Weight loss medications are typically indicated for those with a BMI of 30 or higher
For a weight loss drug to be approved for long-term use, it must have two years of data showing it is safe and it works
Do you have pounds to lose but don’t have a weight loss plan? If you are seriously considering how to go about shedding pounds, there are three proven levels of intervention, depending on your individual needs.
Intervention 1: Lifestyle changes
If changing your diet and exercise habits has failed to help you achieve the results you hoped for, weight loss medication can be an option.
However, it is important to seek out a physician who is board-certified in obesity medicine who can help select the appropriate drug based on your medical history. Only a professional can responsibly help you manage the risks and benefits of different drugs, according to Sue Cummings, a registered dietitian who was clinical programs coordinator at the Massachusetts General Hospital Weight Center for the past 20 years.
Weight loss medications are typically indicated for those with a body mass index (BMI) of 30 or higher, or a BMI of 27 or higher with health conditions such as high blood pressure or type 2 diabetes. A person who is 5 feet 8 inches tall and weighs 200 pounds has a BMI of 30.4; online tools can help you calculate your BMI.
Though there are exceptions, “in general, that’s where we start treating people,” said Dr. Louis Aronne, director of the Comprehensive Weight Control Center at Weill Cornell Medicine and NewYork-Presbyterian. Drugs are typically prescribed along with diet and physical activity changes.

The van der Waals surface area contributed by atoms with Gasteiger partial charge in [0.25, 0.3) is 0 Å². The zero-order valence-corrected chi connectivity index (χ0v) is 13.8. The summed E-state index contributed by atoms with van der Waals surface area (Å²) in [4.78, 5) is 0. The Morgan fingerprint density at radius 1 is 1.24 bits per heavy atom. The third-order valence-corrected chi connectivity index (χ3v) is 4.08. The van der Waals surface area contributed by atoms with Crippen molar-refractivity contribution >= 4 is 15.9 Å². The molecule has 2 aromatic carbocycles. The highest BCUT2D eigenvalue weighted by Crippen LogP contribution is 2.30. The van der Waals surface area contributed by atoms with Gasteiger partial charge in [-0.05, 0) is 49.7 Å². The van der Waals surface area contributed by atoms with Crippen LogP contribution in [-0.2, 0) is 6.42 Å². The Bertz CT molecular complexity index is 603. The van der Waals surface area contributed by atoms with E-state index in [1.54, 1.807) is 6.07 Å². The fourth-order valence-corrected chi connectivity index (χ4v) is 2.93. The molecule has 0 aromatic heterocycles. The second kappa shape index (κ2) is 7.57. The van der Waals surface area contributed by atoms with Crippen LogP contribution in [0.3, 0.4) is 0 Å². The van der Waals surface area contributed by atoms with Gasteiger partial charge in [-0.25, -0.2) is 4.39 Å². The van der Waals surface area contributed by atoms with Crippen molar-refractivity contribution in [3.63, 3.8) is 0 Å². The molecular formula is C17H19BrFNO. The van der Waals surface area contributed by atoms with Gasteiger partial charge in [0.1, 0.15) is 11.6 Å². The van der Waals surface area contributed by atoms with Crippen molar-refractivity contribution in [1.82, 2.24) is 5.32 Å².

Since there is a broad range of medications available, finding one that will work is almost always possible, according to Aronne, who co-authored the Endocrine Society’s clinical practice guidelines for the pharmacological management of obesity.
Identifying the right match is key, as a drug may or may not be appropriate for someone depending on their health history. For example, if someone has uncontrolled high blood pressure, you wouldn’t prescribe phentermine (a weight loss drug approved for short-term use), Aronne explained.
FDA-approved weight loss drugs
In order for a weight loss drug to be approved for long-term use, it must have two years of data showing that it is safe and it works.
In general, a medication can be considered effective for weight management if, after one year of treatment, at least 35% of those in the drug group (and about double the proportion of people of the placebo group) lose at least 5% of their weight.
Weight loss drugs approved for long-term use include orlistat (brand name Xenical), lorcaserin (Belviq) and liraglutide (Saxenda) as well as the combination drugs naltrexone-bupropion (Contrave) and phentermine-topiramate (Qsymia).
In one recent study, these drugs helped overweight or obese people lose at least 5% of their body weight at the end of a year – that’s at least 10 pounds if you weigh 200 – compared with a placebo. Qsymia and Saxenda were associated with the highest odds of achieving that amount of weight loss.
Losing 5% to 10% of your body weight is associated with improved blood pressure, triglycerides and blood sugar, factors that lower the risk for heart disease and diabetes.
“A lot of people will say, ‘Wow, 5% of body weight, that doesn’t sound like a lot of weight loss,’ but an average weight loss of 5% reduces your risk of developing diabetes by 50%. That sounds much better now, doesn’t it?” asked Aronne, who disclosed relationships involving research, funding and advising with some of the approved obesity drug companies and companies that make weight loss devices (i.e. the balloon EndoBarrier).